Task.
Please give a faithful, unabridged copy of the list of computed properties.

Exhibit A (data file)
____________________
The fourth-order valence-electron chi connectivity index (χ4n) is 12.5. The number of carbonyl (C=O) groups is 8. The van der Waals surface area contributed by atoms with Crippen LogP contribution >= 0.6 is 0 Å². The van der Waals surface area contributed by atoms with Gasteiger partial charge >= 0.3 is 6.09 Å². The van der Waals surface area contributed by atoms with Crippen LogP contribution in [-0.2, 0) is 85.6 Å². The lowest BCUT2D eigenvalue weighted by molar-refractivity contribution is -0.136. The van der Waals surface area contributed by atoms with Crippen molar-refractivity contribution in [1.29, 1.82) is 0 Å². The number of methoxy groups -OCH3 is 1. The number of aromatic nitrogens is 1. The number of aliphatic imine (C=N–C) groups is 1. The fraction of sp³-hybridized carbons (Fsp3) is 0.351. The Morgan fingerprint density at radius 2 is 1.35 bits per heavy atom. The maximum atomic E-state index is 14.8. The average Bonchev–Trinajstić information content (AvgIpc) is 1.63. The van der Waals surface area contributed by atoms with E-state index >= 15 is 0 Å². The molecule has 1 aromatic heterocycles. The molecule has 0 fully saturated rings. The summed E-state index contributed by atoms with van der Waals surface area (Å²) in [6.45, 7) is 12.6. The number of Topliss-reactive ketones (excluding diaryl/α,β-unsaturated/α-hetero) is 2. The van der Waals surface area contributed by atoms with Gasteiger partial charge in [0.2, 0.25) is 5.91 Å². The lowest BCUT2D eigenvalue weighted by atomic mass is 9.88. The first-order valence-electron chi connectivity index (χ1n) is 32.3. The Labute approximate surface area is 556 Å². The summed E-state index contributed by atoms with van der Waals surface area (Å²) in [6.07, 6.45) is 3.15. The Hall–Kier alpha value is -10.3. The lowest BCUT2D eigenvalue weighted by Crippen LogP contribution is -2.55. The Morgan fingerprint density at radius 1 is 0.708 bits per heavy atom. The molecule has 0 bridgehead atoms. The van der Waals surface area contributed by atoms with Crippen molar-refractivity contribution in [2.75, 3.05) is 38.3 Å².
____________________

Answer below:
The fourth-order valence-electron chi connectivity index (χ4n) is 12.5. The number of carbonyl (C=O) groups is 8. The van der Waals surface area contributed by atoms with Crippen LogP contribution >= 0.6 is 0 Å². The van der Waals surface area contributed by atoms with Gasteiger partial charge >= 0.3 is 6.09 Å². The van der Waals surface area contributed by atoms with Crippen LogP contribution in [-0.2, 0) is 85.6 Å². The lowest BCUT2D eigenvalue weighted by molar-refractivity contribution is -0.136. The van der Waals surface area contributed by atoms with Crippen molar-refractivity contribution in [1.29, 1.82) is 0 Å². The number of methoxy groups -OCH3 is 1. The number of aromatic nitrogens is 1. The number of aliphatic imine (C=N–C) groups is 1. The fraction of sp³-hybridized carbons (Fsp3) is 0.351. The Morgan fingerprint density at radius 2 is 1.35 bits per heavy atom. The maximum atomic E-state index is 14.8. The average Bonchev–Trinajstić information content (AvgIpc) is 1.63. The van der Waals surface area contributed by atoms with E-state index >= 15 is 0 Å². The molecule has 1 aromatic heterocycles. The molecule has 0 fully saturated rings. The summed E-state index contributed by atoms with van der Waals surface area (Å²) in [6.45, 7) is 12.6. The number of Topliss-reactive ketones (excluding diaryl/α,β-unsaturated/α-hetero) is 2. The van der Waals surface area contributed by atoms with Gasteiger partial charge in [0.2, 0.25) is 5.91 Å². The lowest BCUT2D eigenvalue weighted by atomic mass is 9.88. The first-order valence-electron chi connectivity index (χ1n) is 32.3. The Labute approximate surface area is 556 Å². The summed E-state index contributed by atoms with van der Waals surface area (Å²) in [6.07, 6.45) is 3.15. The Hall–Kier alpha value is -10.3. The lowest BCUT2D eigenvalue weighted by Crippen LogP contribution is -2.55. The Morgan fingerprint density at radius 1 is 0.708 bits per heavy atom. The molecule has 0 bridgehead atoms. The van der Waals surface area contributed by atoms with Crippen molar-refractivity contribution in [2.75, 3.05) is 38.3 Å².